But your remark brings up an aspect we did not mention yet: pre-installed vocabularies.

Of course, there is the problem with language, and even with "country versioning" for these, but it's evident that a 500$ medical expander should come with a broad set of special medical/latin/pseudo-latin vocabulary, and a 500$ legal expander should do the same for your country's legal terminology, and indeed, some expanders offer to sell you additional vocabularies.

And of course, some of the expanders come with some English, or even German, French, Spanish general vocabulary, resp. with a vocabulary of typical (or what they think is "typical") mistypings for these languages, thus generating those expanders to be "correcting devices", too, to some degree.

Of course, there is a big problem with the former functionality: Those pre-installed vocabularies come for the profession as a whole, and (hopefully) try to be as complete as possible, and necessarily come with pre-installed abbreviations, whilst most users of such programs will only need a very tiny subset of such vocabularies, and with largely differing frequency demands, i.e. some user needs short abbrevs for some terminology, whilst for other words, longer abbrevs will be ok, and vice versa, and especially, any "suggestion" (cf. Expander's drop-down lists, but which are of the "learning" kind, which makes them quite interesting!) for a broader range of terminology will be a nuisance in your typing - I do not know of any medical or legal vocabulary that would have been cut into (necessarily overlapping) sub-sets, for administrative law, criminal law, commercial law, etc., let alone for several countries... (Perhaps there is such a thing for medics, though.)

So in any case, even with (necessarily expensive) special vocabularies, there is a plethora of tweaking to be done, from the users' side, and that's another very strong argument for Dragon Naturally Speaking, or the other way round, even with very big efforts, expander sw does not become really useful out-of-the-box, hence the absence of such big efforts for most of those applications. (And most of "correction" vocabularies offered are ridiculous: They offer plenty of mistypings nobody would ever type.)

I don't want to sound negative here. ;-)

So let me give you another hint how really "to do it", with expanders, if for some reason you're "into" them, instead of DNS:

Have some set of typical text files (Word, etc.) typed by yourself or by your staff. Then run them in some concordancer sw (depending on the conc. sw, you will have to put those different files into some big file, first, other conc. sw will run different files in some folder one after the other).

This will give you precise frequencies, and you'll import those list(s) into your expander, then devise the right abbrevs to the terms you really need to type again and again, and cf. what I say above: Of course, when needed, you can (for Express, for AHK, and for some others, but as we have learnt, not for Expander in its version 4 yet), instead of mixing up different such original files of different kind, run the conc. sw on just similar files, and then do subsets for "general vocabulary", plus for special vocabularies, and then COMBINE those, within your expander.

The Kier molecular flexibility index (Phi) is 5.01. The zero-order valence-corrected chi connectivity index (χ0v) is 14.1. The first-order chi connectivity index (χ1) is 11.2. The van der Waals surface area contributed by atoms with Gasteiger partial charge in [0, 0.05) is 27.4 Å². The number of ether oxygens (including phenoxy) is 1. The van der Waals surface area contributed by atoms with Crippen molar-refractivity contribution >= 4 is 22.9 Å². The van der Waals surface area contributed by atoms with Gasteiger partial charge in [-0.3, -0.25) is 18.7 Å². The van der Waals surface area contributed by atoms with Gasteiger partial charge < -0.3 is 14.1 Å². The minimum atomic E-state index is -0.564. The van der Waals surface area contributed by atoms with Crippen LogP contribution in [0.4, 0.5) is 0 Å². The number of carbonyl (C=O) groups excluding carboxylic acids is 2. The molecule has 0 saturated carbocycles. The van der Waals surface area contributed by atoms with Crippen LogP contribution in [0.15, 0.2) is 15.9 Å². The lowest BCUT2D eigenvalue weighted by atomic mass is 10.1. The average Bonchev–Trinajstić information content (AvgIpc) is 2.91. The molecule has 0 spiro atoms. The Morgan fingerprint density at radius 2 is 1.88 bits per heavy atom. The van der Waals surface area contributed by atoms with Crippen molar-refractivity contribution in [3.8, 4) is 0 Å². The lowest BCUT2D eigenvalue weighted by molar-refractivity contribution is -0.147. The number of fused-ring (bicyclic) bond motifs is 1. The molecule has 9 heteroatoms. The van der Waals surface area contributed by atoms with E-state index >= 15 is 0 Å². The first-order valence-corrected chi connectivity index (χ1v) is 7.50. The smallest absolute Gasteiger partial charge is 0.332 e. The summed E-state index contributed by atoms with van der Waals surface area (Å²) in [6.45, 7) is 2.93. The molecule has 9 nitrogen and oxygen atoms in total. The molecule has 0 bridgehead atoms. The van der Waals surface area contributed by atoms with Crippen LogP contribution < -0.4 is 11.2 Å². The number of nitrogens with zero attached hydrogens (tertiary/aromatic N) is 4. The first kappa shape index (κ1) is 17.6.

Of course, in order to retrieve the "general vocabulary", you would need some special text processing, i.e. some programmable text editor would be needed for processing the conc. sw files, i.e. for moving those text lines/entries from their different output files, into the "general terminology file" which list entries present in several particular output files, or which are present there above a certain frequency level, i.e. if some law court is mentioned more than 2 or 3 times in every subset, it should be transferred to the general set: in Germany, this would be the BGH, whilst the BSG would only be accessible, by abbrev, from the particular "social law" abbrevs subset.

Here, it will hit you in the eye again that Expander's actually missing combining feature for different vocabularies doesn't make it the ideal deal, for the time being, if you're looking out for a good expander.

And finally, folks, try to deliver some practical info, like I do, blathering less. I particularly appreciated
Renegade's current post in the Tizen thread, which could serve as a brilliant example of a good post for anyone who's not enclined to appreciate my posts as a valid example.


Hi Andrea,
I'm not speaking of different vocabularies in different applications, since I don't see a real interest in that; of course, AHK would do that as well if ever anybody needed that.

I'm speaking of different vocabularies, and of combinations of them, a real-life example for the first alternative would be, you write in several languages, and the second alternative would be needed then, e.g. you write in Spanish (not English), but not some general text either for now, but some legal text: Hence the need for a (very basic) combination of "general Spanish" and "legal Spanish", for the special vocabulary, and you will need them both. Then, you also would have some use for a third vocabulary, which would contain the proper names of some "case", even if this third vocabulary included perhaps only 3, 5 or 10 such terms.

All this is definitely possible in AHK (since I use such set-ups every day), and also in Express (since the developer says so, and I don't have any reason to doubt his word on this), whilst in fact, those 30$ expanders I know of, do not offer such a feature.